Changing classroom practice through blogs and vlogs.
Being literate in today's society is significantly different from that of decades past. The effects of new technology and globalisation have transformed the amount and diversity of information available, how information can be presented, and the ease with which anyone can become a published author for a global audience (Jewitt, 2008; Potts, Schlichting, Pridgen, & Hatch, 2010). In addition, children's learning of literacy is no longer limited to the classroom, as students are constantly engaged in the process of making meaning and sharing multimodal texts in their out-of-school lives (Rowsell & Walsh, 2011).
In many classrooms today, literacy education appears to be different from what has been traditionally expected: students use technology to access information online and they use it to produce a range of computer-generated, colourful, professional-looking end products. But, literacy education needs to do more than integrate technology 'to learn old things in old ways' (Cope & Kalantzis, 2009b, p. 88). As educators, it is imperative we understand how the nature of literacy is evolving and how changes in technology mean more than easy access to, and reproduction of, information.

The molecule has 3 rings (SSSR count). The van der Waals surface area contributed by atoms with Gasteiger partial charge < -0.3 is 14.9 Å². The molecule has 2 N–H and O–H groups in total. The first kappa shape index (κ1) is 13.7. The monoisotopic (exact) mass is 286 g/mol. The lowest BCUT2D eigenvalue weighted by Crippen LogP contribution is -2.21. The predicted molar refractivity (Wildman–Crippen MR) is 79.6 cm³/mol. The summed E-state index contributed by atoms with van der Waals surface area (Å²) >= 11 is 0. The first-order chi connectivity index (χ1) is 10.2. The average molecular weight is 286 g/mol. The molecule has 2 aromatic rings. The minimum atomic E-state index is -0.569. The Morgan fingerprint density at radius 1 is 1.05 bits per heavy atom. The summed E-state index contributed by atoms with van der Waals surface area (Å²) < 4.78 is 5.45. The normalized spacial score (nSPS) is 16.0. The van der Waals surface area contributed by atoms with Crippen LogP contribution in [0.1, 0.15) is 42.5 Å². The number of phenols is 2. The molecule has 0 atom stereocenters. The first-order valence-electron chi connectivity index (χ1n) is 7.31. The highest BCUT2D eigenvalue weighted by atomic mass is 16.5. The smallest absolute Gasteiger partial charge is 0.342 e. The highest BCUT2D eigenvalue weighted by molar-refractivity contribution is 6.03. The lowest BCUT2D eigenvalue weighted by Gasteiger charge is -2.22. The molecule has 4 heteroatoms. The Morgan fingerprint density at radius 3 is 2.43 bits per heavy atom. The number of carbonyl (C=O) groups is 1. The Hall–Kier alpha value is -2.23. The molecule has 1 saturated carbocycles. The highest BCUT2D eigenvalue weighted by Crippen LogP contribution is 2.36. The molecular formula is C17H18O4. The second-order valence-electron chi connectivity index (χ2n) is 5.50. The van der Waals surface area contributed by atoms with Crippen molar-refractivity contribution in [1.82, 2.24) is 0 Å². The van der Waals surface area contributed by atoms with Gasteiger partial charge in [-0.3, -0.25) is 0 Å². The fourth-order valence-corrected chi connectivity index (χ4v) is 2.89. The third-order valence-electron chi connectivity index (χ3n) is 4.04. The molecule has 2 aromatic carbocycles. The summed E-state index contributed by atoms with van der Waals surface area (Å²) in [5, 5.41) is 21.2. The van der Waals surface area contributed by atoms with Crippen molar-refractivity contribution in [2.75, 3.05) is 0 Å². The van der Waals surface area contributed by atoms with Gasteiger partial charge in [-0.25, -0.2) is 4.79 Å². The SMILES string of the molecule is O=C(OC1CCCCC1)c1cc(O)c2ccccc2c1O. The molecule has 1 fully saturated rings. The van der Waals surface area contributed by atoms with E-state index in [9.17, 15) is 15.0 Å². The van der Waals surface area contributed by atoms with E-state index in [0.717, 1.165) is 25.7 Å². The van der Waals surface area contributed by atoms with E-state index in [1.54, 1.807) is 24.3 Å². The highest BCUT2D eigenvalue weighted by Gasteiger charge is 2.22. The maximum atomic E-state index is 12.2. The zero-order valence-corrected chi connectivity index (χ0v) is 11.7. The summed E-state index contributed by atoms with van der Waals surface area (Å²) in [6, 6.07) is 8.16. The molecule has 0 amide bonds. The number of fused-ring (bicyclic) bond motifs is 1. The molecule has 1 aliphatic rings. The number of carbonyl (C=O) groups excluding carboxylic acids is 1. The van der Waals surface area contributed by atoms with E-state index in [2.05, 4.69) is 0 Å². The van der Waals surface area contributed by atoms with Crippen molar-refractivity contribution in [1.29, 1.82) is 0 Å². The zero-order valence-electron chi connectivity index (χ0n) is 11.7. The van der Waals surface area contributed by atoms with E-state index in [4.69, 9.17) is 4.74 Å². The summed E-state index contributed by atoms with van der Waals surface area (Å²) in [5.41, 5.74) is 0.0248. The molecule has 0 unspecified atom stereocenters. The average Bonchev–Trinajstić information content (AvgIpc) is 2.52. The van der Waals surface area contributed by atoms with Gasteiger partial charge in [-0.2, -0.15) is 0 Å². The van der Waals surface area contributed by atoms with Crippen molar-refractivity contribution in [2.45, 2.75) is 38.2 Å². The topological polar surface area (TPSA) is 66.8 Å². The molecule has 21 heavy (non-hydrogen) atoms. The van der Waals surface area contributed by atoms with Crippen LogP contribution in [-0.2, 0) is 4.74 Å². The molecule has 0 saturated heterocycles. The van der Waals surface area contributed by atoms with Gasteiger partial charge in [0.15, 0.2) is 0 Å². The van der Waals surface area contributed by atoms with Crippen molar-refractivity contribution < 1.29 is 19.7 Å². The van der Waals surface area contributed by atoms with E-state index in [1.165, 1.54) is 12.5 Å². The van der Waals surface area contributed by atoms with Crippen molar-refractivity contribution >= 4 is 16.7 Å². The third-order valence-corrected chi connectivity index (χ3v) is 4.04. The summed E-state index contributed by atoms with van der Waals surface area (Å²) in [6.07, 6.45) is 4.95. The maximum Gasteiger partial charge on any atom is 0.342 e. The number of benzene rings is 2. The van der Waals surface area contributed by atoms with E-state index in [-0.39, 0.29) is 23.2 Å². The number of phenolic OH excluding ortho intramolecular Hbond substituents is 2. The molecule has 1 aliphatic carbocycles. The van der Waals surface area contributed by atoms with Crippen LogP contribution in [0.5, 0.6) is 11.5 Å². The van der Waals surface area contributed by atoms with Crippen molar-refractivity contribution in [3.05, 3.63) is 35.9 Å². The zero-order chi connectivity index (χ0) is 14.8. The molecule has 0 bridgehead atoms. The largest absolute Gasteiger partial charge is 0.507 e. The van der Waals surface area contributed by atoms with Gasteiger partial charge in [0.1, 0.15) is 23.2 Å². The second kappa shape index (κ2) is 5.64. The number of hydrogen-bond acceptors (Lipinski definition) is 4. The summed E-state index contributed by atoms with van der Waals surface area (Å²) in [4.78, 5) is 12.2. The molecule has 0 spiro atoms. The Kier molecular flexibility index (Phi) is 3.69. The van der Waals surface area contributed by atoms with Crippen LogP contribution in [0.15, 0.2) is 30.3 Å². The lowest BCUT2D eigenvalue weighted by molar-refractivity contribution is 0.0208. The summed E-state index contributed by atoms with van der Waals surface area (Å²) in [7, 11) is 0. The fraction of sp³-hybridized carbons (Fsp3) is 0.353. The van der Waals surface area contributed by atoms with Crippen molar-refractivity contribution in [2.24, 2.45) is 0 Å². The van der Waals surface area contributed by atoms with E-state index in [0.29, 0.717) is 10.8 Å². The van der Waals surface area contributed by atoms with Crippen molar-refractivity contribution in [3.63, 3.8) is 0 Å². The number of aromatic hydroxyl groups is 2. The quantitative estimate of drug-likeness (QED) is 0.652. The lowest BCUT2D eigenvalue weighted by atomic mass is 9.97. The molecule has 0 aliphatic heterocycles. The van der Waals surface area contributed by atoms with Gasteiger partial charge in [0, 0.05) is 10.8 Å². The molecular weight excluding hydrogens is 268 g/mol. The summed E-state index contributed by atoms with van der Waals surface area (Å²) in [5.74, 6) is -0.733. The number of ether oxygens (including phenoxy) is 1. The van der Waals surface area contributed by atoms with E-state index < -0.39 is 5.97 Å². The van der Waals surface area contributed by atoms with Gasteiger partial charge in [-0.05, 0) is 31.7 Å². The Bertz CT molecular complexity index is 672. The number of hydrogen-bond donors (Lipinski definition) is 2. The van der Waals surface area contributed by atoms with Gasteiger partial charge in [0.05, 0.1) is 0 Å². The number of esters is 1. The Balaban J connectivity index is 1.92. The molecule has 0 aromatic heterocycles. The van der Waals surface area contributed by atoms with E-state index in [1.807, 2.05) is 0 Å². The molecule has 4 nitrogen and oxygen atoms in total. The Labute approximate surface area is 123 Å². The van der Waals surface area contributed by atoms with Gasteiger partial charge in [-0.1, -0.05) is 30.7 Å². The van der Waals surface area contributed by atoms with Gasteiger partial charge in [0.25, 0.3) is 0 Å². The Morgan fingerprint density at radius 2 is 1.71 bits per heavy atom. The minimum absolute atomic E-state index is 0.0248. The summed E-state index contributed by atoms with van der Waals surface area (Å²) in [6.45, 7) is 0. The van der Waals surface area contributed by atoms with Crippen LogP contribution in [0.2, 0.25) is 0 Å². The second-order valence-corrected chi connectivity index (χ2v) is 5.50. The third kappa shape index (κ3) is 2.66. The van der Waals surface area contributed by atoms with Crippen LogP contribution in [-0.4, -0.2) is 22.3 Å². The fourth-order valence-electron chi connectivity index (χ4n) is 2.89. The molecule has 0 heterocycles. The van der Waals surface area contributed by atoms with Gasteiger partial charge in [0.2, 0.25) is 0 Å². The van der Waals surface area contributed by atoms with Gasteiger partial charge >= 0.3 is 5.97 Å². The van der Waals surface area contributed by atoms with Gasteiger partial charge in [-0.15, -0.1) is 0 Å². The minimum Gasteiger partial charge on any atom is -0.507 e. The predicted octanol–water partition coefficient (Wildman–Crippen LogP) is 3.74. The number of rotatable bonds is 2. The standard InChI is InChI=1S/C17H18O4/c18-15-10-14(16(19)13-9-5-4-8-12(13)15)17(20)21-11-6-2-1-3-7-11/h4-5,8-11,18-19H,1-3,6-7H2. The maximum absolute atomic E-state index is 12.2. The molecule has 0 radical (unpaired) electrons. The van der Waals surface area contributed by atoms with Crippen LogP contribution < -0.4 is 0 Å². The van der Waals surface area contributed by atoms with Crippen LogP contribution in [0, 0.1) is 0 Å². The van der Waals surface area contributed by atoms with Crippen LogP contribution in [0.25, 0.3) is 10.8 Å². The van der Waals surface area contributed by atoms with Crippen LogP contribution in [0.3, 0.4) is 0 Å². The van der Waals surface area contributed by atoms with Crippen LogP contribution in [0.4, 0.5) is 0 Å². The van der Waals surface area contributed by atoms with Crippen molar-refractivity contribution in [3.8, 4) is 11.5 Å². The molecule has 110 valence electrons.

This article will explore how teachers can critically review and transform their current literacy practices by understanding the current research in literacy education and the significant technological advances that have occurred. It begins by discussing recent understandings about multiliteracies, then it presents my rethinking of literacy practice in relation to my Grade 5 class and the consequent writing of blogs and vlogs.
The New London Group (1996) developed the term multiliteracies to describe the complex nature of literacy that exists in today's society (Cope & Kalantzis, 2009a). The New London Group recognised that, to be literate, individuals needed a variety of communicative strategies that they could use flexibly to engage in a range of social and cultural settings. They highlighted that literacy education could not be limited to reading, writing and speaking a national language. Hence, according to the literature (e.g., Education Queensland, 2002), a multiliteracies approach includes three key dimensions: